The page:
“Wow, you’re practicing so much lately!” My mom said, “Getting all inspired, huh?” She laughed.
“Mom, it’s not funny!” I said. This was real determination. I was ready to do anything to achieve my goals.
“Sorry, sorry.” She said, changing her smile to a fake serious expression. I sighed and went back to practicing.
On the day of the audition, I expected to feel nervous, but I didn’t. I walked to the audition room with total confidence. I was ready. Completely prepared. I was going to go in there, kill the audition, and then get the spot I wanted. Sure, nothing’s perfect, but I had a good feeling about this one.
“Good morning!” The director said. His sing-song tone caught me off guard. I nodded back to him. “Which do you want to do first: scales, excerpt, or solo?”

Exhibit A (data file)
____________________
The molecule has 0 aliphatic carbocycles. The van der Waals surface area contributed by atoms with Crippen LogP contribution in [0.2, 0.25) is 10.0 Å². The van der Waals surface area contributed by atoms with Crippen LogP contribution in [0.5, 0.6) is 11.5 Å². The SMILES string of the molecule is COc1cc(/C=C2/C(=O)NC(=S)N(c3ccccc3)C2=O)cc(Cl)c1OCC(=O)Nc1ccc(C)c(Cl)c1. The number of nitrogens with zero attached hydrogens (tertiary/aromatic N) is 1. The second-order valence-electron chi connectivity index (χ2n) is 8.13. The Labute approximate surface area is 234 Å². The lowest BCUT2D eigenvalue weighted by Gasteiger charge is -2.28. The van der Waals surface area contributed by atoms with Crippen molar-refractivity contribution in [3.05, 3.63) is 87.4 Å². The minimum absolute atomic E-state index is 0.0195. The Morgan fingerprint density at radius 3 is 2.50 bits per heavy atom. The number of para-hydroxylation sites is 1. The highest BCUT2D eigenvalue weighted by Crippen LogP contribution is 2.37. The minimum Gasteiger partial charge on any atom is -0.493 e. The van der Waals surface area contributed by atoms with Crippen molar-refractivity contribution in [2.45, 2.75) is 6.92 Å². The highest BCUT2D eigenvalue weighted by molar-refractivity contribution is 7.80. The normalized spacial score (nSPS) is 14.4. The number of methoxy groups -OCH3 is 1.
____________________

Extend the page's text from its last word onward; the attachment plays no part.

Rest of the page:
“Let’s do the scales,” I said. I lifted up my violin and breathed in deeply. I was ready. I pulled my bow across the string and commenced the audition. My fingers shook as they walked up and down the fingerboard. My scales went relatively well, but the excerpt and solo were what I was the slightest bit worried about, if at all. The excerpt had lots of high and fast notes. I had to be careful so they wouldn’t sound squeaky. I took another deep breath in and then began the excerpt. As my fingers climbed up and down the string, I began to relax, which was a crazy feeling. Usually, once I started a performance I got really nervous. But, this time, because I felt so prepared, I wasn’t as nervous as usual. It felt great to be able to loosen up and just play my heart out. The solo, which was after the excerpt, was the biggest surprise. I played the two pages that I thought I was going to play, but then he gestured to me to keep going. I had prepared more, but I had expected him to stop me long before he did. Surprisingly, the pages I hadn’t expected to play went incredibly well.